On 6-30-09, the patient developed acute low back pain. Neurological examination revealed marked tenderness to light palpation along the entire spine, but no other signs. MRI of the thoracic and lumbar spine showed an enhancing T2-hyperintense lesion from T2-11 and mild spinal cord swelling. Throughout the day, she developed increasing leg weakness and urinary retention. Neurological examination revealed a spastic paraparesis, sensory loss to all modalities from T3-11 on the left, hyperactive DTRs in the legs and a left extensor plantar response. The CSF contained 2978 WBCs, 90% PMNs, 10% MNCs, 678 RBCs, protein 247 mg%, and glucose 47 mg%. CSF bacterial cultures were negative. PCR for VZV, cytomegalovirus (CMV), HSV-1 and -2 DNA, and for enterovirus and West Nile virus was negative. She was treated with vancomycin, 1000 mg intravenously twice daily and ceftriaxone 2000 mg intravenously twice daily for 6 days and methylprednisolone 1000 mg intravenously daily for 3 days. Her back pain decreased in a few days, but her neurological deficits remained. On 7-3-09, the CSF contained 95 WBCs (22% PMNs, 72% MNCs, 5% eosinophils, 1% basophils), 24 RBCs, protein 74 mg%, and glucose 51 mg%. Bacterial cultures were negative. She was discharged on oral prednisone 60 mg daily and intermittent straight catheterization.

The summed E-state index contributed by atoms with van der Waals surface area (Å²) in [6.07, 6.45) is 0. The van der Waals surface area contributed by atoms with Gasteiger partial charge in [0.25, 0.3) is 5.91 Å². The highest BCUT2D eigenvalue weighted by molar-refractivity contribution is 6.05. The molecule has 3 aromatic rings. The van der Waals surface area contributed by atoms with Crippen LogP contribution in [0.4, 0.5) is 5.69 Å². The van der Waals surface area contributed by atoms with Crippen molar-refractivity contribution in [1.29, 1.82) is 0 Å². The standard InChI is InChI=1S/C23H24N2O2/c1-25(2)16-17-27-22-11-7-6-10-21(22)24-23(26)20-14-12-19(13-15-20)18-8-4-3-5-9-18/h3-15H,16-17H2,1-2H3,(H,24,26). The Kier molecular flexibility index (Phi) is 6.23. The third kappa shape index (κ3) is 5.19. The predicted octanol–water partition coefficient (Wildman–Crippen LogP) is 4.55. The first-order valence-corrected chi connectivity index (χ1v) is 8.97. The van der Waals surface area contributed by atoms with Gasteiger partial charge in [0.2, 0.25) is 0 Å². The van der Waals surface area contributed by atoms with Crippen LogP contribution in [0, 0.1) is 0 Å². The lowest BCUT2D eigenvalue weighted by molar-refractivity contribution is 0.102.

On 7-6-09, the serum from 6-30-09 was reported to contain anti-VZV IgM antibody, and she was immediately treated with acyclovir, 10 mg/kg intravenously three times daily for 2 weeks, and oral prednisone, 60 mg daily for 2 days. The CSF of 6-30-09 was also later reported to contain anti-VZV IgG antibody, but not anti-HSV IgG or anti-CMV IgG antibody, and the serum/CSF ratio of anti-VZV IgG antibody was reduced (ratio 2.6:1) compared to albumin (ratio 89:1) and total IgG (ratio 151:1), consistent with intrathecal synthesis of anti-VZV IgG antibody. On 8-11-09, the neurological examination was normal.